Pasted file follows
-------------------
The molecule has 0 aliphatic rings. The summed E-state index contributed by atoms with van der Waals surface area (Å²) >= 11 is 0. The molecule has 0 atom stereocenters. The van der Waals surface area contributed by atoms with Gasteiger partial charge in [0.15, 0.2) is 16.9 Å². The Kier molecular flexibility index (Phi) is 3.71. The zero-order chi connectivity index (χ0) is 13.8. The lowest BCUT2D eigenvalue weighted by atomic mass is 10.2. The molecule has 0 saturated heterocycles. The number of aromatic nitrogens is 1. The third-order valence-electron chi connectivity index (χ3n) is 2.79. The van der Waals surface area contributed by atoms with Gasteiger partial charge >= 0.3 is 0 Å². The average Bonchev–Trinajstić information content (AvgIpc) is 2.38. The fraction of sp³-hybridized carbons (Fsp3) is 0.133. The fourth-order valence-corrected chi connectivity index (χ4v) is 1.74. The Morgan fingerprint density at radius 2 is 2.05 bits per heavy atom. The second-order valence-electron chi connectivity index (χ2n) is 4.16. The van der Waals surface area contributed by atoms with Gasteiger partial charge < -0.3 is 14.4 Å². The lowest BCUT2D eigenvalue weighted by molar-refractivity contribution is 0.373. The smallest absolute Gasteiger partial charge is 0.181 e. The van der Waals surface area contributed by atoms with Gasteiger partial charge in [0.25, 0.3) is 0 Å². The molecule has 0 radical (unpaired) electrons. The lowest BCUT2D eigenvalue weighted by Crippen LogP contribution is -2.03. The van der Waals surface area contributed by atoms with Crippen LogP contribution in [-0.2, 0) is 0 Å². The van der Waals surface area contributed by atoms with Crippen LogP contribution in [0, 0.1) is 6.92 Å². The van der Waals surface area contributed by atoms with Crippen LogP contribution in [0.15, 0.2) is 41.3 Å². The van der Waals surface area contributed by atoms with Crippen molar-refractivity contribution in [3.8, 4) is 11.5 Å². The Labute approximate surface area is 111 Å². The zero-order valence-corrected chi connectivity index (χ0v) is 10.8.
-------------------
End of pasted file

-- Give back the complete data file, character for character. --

The molecule has 0 aliphatic rings. The summed E-state index contributed by atoms with van der Waals surface area (Å²) >= 11 is 0. The molecule has 0 atom stereocenters. The van der Waals surface area contributed by atoms with Gasteiger partial charge in [0.15, 0.2) is 16.9 Å². The Kier molecular flexibility index (Phi) is 3.71. The zero-order chi connectivity index (χ0) is 13.8. The lowest BCUT2D eigenvalue weighted by atomic mass is 10.2. The molecule has 0 saturated heterocycles. The number of aromatic nitrogens is 1. The third-order valence-electron chi connectivity index (χ3n) is 2.79. The van der Waals surface area contributed by atoms with Gasteiger partial charge >= 0.3 is 0 Å². The average Bonchev–Trinajstić information content (AvgIpc) is 2.38. The fraction of sp³-hybridized carbons (Fsp3) is 0.133. The fourth-order valence-corrected chi connectivity index (χ4v) is 1.74. The Morgan fingerprint density at radius 2 is 2.05 bits per heavy atom. The second-order valence-electron chi connectivity index (χ2n) is 4.16. The van der Waals surface area contributed by atoms with Gasteiger partial charge < -0.3 is 14.4 Å². The lowest BCUT2D eigenvalue weighted by molar-refractivity contribution is 0.373. The smallest absolute Gasteiger partial charge is 0.181 e. The van der Waals surface area contributed by atoms with Gasteiger partial charge in [0.25, 0.3) is 0 Å². The molecule has 0 radical (unpaired) electrons. The lowest BCUT2D eigenvalue weighted by Crippen LogP contribution is -2.03. The van der Waals surface area contributed by atoms with Crippen LogP contribution in [-0.2, 0) is 0 Å². The van der Waals surface area contributed by atoms with Crippen LogP contribution in [0, 0.1) is 6.92 Å². The van der Waals surface area contributed by atoms with Crippen LogP contribution in [0.15, 0.2) is 41.3 Å². The van der Waals surface area contributed by atoms with Crippen molar-refractivity contribution in [3.8, 4) is 11.5 Å². The Labute approximate surface area is 111 Å². The zero-order valence-corrected chi connectivity index (χ0v) is 10.8.